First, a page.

Cave 1 was the first cave discovered and excavated in 1949. Among the discoveries was found the Isaiah Scroll containing a well-preserved scroll of the entire book of Isaiah. Fragments were found from the other Old Testament books which included Genesis, Leviticus, Deuteronomy, Judges, Samuel, Ezekiel, and Psalms. Non-biblical books included the Book of Enoch, Sayings of Moses, Book of Jubilee, Book of Noah, Testament of Levi and the Wisdom of Solomon. Fragments from commentaries on Psalms, Micah, and Zephaniah were also discovered.

Cave 2 was excavated in 1952. Hundreds of fragments were discovered, including remains from the Old Testament books of Exodus, Leviticus, Numbers, Deuteronomy, Jeremiah, Job, Psalms and Ruth.

Cave 3 was excavated in 1952. Here archaeologists found the famous Copper Scrolls. These scrolls contained directions to sixty-four sites containing hidden treasures located around Jerusalem. So far, no treasure has been found at the sites investigated.

Cave 4, excavated in 1952, proved to be one of the most productive. Thousands of fragments were recovered from nearly four hundred manuscripts. Hundreds of fragments from every Old Testament book were discovered with the exception of the Book of Esther. The fragment from Samuel labeled 4Qsam{17} is believed to be the oldest known piece of biblical Hebrew, dating from the third century B.C. Also found were fragments of commentaries on the Psalms, Isaiah, and Nahum. The entire collection of Cave 4 is believed to represent the scope of the Essene library.

Cave 5 was excavated in 1952 and fragments from some Old Testament books along with the book of Tobit were found.

Cave 6 excavated in 1952 uncovered papyrus fragments of Daniel, 1 and 2 Kings and some other Essene literature.

Caves 7-10 yielded finds of interest for archaeologists but had little relevance for biblical studies.

Cave 11 was excavated in 1956. It exposed well-preserved copies from some of the Psalms, including the apocryphal Psalm 151. In addition, a well-preserved scroll of part of Leviticus was found, and fragments of an Apocalypse of the New Jerusalem, an Aramaic Targum or paraphrase of Job, was also discovered.

Indeed these were the most ancient Hebrew manuscripts of the Old Testament ever found, and their contents would soon reveal insights that would impact Judaism and Christianity.

Notes

1. James Vanderkam and Peter Flint, The Meaning of the Dead Sea Scrolls (San Francisco, CA.: Harper Collins Publishers, 2002), 20-32.
2. Randall Price, The Stones Cry Out (Eugene, OR.: Harvest House Publishers, 1997), 278.
3. Gleason Archer, A Survey of Old Testament Introduction (Chicago, IL.: Moody Press, 1985), 513-517.
4. Vanderkam and Flint, 115.
5. Price, 280.
6. Millar Burrows, The Dead Sea Scrolls (New York: Viking Press, 1955), 304, quoted in Norman Geisler and William Nix, General Introduction to the Bible (Chicago: Moody Press, 1986), 367.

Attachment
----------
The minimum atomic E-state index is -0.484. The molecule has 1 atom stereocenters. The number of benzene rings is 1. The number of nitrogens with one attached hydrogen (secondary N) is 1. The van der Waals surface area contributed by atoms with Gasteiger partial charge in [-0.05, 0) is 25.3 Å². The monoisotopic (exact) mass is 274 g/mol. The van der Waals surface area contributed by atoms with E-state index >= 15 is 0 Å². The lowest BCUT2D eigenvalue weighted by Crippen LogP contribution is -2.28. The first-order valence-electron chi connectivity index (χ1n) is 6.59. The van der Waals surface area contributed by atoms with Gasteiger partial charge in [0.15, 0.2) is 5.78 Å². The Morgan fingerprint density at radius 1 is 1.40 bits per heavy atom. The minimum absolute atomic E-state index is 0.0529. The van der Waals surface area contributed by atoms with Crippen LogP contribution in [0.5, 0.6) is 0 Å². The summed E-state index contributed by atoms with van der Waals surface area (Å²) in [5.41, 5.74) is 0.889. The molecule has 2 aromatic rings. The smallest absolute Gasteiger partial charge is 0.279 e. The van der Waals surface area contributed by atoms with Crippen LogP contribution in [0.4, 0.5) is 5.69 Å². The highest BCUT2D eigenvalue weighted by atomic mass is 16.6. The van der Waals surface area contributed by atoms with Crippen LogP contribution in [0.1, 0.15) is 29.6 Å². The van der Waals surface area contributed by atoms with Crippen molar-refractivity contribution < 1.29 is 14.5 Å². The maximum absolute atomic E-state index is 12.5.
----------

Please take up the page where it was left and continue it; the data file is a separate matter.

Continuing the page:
7. Archer, 25.
8. J. Barton Payne, Encyclopedia of Biblical Prophecy (Grand Rapids, MI.: Baker Books, 1984), 665-670.
9. Geisler and Nix, 503-504.
10. Ibid., 137.
11. Ibid., 138-139.
12. Vanderkam and Flint, 265-266.
13. Randall Price, Secrets of the Dead Sea Scrolls (Eugene, OR.: Harvest House, 1996), 162.
14. Ibid., 154-155.
15. Ibid., 156-157.
16. Archer, 513-517.
17. Price, 162.

Bibliography

Archer, Gleason. A Survey of Old Testament Introduction. Chicago: Moody Press, 1985.

Geisler, Norman and William Nix. General Introduction to the Bible. Chicago: Moody Press, 1986.

Payne, J. Barton. Encyclopedia of Biblical Prophecy. Grand Rapids, MI.: Baker Books, 1984.

Price, Randall Price, Secrets of the Dead Sea Scrolls. Eugene, OR.: Harvest House, 1996.

Scanlin, Harold. The Dead Sea Scrolls and Modern Translations of the Old Testament. Wheaton, IL.: Tyndale House Publishers, 1993.

Vanderkam, James and Peter Flint. The Meaning of the Dead Sea Scrolls. San Francisco, CA.: Harper Collins Publishers, 2002.

© 2006 Probe Ministries




The New Testament: Can I Trust It?

Rusty Wright and Linda Raney Wright examine how the New Testament documents measure up when subjected to standard tests for historical reliability.

Spanish flag This article is also available in Spanish.

“How can any well-educated person believe the New Testament? It was written so long after the events it records that we can’t possibly trust it as historically reliable.” This is a common question on the university campus and deserves an honest answer.

How does one determine the authenticity of an ancient book? C. Sanders, a military historian, outlines three basic tests used by historians and literary critics.{1} These are the internal, external and bibliographic tests. Let’s consider briefly how the New Testament stands up to each one.

1. The Internal Test

Here our question concerns the trustworthiness of the writers as revealed by the text itself. One of the chief issues is whether or not we have eyewitness testimony. The New Testament accounts of the life of Christ were written by eyewitnesses or by people relating the accounts of the eyewitnesses of the actual events. John wrote, “what we have seen and heard [concerning Christ], we proclaim to you also.”{2} Peter stated that he and his associates were “eyewitnesses of His majesty.”{3} Luke claimed that his gospel was based on accounts compiled from eyewitnesses.{4} In a court of law, eyewitness testimony is the most reliable kind.